Tag Archives: boston

Harvard University – MC Escher Style

Harvard University - MC Escher Style

Took this photo a couple years ago when a friend came to visit. We went to Boston, and I tried to include all of those quintessential moments — the Common, the historical sites, and of course walking across the Charles to Harvard.

I left this shot in black and white to emphasize the patterns. Really reminds me of some of Escher’s crazy work.


Boston Common – Surreal Spring

Visited the Boston Common yesterday and was completely blown away by the beautiful blooming trees, tulips, and multiple weddings going on in the park. It was teeming with life and almost surreal.

In editing these, I was really going for something different. My aesthetic is a constantly changing thing, and inspiration can come from anywhere — even a new pair of sunglasses. That’s right, my sunglasses. When I put them on, the bright green leaves against the deep blue sky just popped. When editing, I wanted to mimic this look, and the result made me think I also got some inspiration from fellow WordPress-ing photog Infraredrobert. His work at Digital Infrared is pretty great, and if you like my work here, you’ll certainly get a kick out of his gallery.

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The imMEDIAcy

breaking news

BREAKING: Every time a nationally broadcasted disaster occurs, we are reminded of the shortcomings of mass media, particularly the need to get the facts first… even if they’re not correct. But we need answers. We crave crave imMEDIAcy.

April was full of a lot of shocking headlines, and the Boston Marathon bombings certainly caught the attention of the nation. As a member of the Massachusetts media, I was on especially high alert during the event, and as someone living not too far from the happenings, I was pretty shaken up. Still, in the aftermath of all of this, I can’t help but try to shed some light on the issue — not the act, but the response.

It’s All CNN’s Fault… Right? After the TV news station’s premature report that officials had a suspect in custody, CNN was blasted for their incorrect reporting. This type of thing happens every time. It’s just a question of who will blow it first. But here, we can’t honestly point the finger at CNN.

The (not always) all-knowing wire service that is the Associated Press (AP) was first to tweet the false news. CNN just picked it up first. After them, a domino-effect of reporting — the New York Times (and ALLLL the media outlets they own, including the Boston Globe) and others including the one I work for, as the report trickled down from the source. In these modern times, and especially these times of tragedy and FBI searching, the audience is waiting. And newsrooms have to put out something. It’s that immediate craving for an answer that drives us to hasty decisions and CNN to a bad rap. Thanks, AP.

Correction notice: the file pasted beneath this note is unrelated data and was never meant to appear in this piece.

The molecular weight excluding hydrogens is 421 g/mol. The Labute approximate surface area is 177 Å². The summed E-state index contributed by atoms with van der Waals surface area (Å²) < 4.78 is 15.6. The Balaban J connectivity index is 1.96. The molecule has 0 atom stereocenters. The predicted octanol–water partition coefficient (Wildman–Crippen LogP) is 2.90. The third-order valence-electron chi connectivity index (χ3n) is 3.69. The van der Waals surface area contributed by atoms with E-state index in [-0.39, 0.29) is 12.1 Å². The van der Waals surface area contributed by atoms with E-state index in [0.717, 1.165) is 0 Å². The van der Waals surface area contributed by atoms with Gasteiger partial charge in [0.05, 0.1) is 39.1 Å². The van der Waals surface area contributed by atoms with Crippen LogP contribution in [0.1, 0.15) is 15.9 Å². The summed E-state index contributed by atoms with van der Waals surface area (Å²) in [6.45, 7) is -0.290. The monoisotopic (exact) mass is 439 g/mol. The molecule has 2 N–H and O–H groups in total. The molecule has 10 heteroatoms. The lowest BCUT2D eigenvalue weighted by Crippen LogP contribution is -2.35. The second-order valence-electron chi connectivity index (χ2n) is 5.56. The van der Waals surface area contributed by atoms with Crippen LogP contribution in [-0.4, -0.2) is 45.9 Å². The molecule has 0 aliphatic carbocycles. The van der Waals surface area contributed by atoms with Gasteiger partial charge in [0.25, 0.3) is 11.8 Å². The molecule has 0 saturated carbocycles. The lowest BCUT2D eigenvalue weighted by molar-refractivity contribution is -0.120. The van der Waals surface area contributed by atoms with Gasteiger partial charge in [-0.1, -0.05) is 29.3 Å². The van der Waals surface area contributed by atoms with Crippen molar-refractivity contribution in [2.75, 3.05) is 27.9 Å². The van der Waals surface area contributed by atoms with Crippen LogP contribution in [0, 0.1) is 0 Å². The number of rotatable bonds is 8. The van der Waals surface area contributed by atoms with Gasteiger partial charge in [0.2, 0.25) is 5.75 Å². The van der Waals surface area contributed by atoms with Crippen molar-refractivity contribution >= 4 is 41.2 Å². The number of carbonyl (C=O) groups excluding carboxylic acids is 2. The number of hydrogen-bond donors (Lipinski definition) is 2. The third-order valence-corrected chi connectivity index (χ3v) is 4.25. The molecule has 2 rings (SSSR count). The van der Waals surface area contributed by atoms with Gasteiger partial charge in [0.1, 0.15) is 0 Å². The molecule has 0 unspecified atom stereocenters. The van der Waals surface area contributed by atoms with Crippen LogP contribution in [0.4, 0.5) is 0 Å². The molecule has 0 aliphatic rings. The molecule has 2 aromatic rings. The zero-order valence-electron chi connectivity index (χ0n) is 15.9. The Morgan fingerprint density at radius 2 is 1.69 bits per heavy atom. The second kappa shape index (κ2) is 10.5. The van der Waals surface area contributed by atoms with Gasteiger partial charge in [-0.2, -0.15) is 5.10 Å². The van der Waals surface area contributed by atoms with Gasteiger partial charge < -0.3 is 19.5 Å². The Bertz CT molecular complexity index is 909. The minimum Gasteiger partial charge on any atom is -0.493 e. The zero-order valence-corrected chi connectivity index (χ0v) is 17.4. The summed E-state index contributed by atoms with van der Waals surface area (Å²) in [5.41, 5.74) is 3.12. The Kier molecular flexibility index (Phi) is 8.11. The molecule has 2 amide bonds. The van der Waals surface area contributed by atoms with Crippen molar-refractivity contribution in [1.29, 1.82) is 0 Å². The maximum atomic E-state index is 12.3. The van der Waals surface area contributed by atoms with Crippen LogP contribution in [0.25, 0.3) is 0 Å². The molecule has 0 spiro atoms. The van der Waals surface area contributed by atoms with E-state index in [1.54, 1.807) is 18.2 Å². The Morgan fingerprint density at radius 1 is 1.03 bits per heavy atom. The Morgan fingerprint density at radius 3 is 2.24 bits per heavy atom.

Sources? It’s a Secret. In that same vein, my mind was puzzled by a local TV station. The Wednesday following the event, newscasters in the area were still on 24-hour watch, showing a pretty boring shot of the Boston courthouse, rambling about potential leads, photos, etc. The area held their breath. And during that time, after the CNN misstep, one newscaster raised the question — “And you’re probably wondering. You hear us say all the time ‘our sources… our sources,’ but who are these sources we’re mentioning?” If only she had answered the question.

The newscaster and her sidekick stumbled around the answer, saying they didn’t want to give up too much about their secret methods. Anonymity never made any journalist look good, per se, but these anchors were clearly not prepared for the can of worms they had just accidentally opened. I’m sure “their sources” were on the right side of the misreported suspects, too.

The most listened to scanners on Friday, after the bombings. Note Wisconsin.

The most listened to scanners on Friday, after the bombings. Note Wisconsin.

Police Scanners During a crazy, frightening, unexpected event like the Boston Marathon bombing, responses can be impulsive. During the Watertown manhunt on Friday, tens of thousands turned to local police scanners, as the independent journo in all local citizens came out. While there’s nothing inherently wrong with this practice, police scanners (harboring sometimes unverified information) plus Twitter, can make for some spotty, quickly spread information. (The general theme here.)

Scanners were eventually shut off to online listeners… and good thing. Just take a look at that screen grab via someone I follow on Twitter. Watertown, Wisconsin. Oh, the imMEDIAcy.

A Shot at Infographics

I’ve been doing some design work in my final semester of grad school, including an advocacy poster and logo design. Before we move on to the final project for the course, we were instructed to use good design to convey information — something that can easily become too complex if you’re not careful.

I picked a topic that relates to what I’m working on for my capstone project, which revolves around Shriners Hospital for Children.